Andrikopoulos A.A. (1978). Industrial structure and regional change: The case of Greek economy 1963-1969 The Greek Review of Social Research 32 106-116.
Balland P.A. Rigby D. Boschma R. (2015). The technological resilience of US cities Cambridge Journal of Regions Economy and Society (8)2 167-184.
Boudeville J. (1966). Problems of Regional Economic Planning Edinburg University Press Edinburg.
Brakman S. Garretsen H. Van Marrewijk C. (2015). Regional resilience across Europe: On urbanisation and the initial impact of the Great Recession Cambridge Journal of Regions Economy and Society (8)2 225-240.
Christofakis M. Gκouzos A. (2013). Regional specialisation and efficiency of the agricultural sector in Greece: the relationship with regional funding allocation Regional and Sectoral Economic Studies (13) 119-130.
Christofakis M. Gaki E. Lagos D. Poulaki P. (2017). The pattern of the spatial allocation of economic branches in Greece and the impact of economic crisis 54th colloquium of the Association de Science Régionale de Langue Française - ASRDLF and 15th conference of the Greek Section of the European Regional Science Association - ERSA-GR 5-7 July 2017 Athens.
Christofakis M. Papadaskalopoulos A. (2011). Cohesion policy and regional disparities: The recent experience of Greece Local Economy (26)6-7 517-531.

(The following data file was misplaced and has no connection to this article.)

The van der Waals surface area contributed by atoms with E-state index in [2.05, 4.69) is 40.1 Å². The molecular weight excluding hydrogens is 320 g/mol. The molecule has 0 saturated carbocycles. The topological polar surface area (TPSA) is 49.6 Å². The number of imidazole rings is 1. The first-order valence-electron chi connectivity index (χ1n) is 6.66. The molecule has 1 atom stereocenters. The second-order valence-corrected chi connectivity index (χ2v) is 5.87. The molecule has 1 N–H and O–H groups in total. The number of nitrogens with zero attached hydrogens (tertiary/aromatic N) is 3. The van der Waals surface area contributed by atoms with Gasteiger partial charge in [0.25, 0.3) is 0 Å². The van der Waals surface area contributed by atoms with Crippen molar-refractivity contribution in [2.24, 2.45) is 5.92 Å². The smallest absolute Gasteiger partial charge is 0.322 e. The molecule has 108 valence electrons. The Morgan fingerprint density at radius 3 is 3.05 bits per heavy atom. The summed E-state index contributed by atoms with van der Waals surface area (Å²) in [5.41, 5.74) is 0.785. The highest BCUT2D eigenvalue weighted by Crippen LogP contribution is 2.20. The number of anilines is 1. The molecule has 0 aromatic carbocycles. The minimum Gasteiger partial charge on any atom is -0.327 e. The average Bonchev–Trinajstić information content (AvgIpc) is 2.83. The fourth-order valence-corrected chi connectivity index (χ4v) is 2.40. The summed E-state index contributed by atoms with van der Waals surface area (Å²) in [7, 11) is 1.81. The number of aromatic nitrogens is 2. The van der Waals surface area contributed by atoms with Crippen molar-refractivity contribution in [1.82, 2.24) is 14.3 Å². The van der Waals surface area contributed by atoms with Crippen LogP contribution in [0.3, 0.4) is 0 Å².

Christopherson S. Michie J. Tyler P. 2010). Regional resilience: theoretical and empirical perspectives Cambridge Journal of Regions Economy and Society 3)1 3-10.
Di Caro P. (2017). Testing and explaining economic resilience with an application to Italian regions Papers in Regional Science (96)1 93-113.
Dissart J.C. (2003). Regional economic diversity and regional economic stability: Research results and agenda International Regional Science Review (26)4 423-446.
Dunn E. J. (1960). A statistical and analytical technique for regional analysis Papers in Regional Science (6)1 97-112.
Fingleton B. Garretsen H. Martin R. (2012). Recessionary shocks and regional employment: evidence on the resilience of U.K. regions Journal of Regional Science (52)1 109 -133.
Florence P. (1953). The Logic of British and American Industry Routledge and Kegan London.
Fotopoulos G. Kallioras D. Petrakos G. (2010). Spatial variations of Greek manufacturing employment growth: The effects of specialization and international trade Papers in Regional Science (89)1 109-133.
Gialis S. Tsampra M. (2015). The diverse regional patterns of atypical employment in Greece: Production restructuring re/deregulation and flexicurity under crisis Geoforum 62 175-187.
Giannakis E. Bruggeman A. (2017). Determinants of regional resilience to economic crisis: A European perspective European Planning Studies 25)8 1394-1415.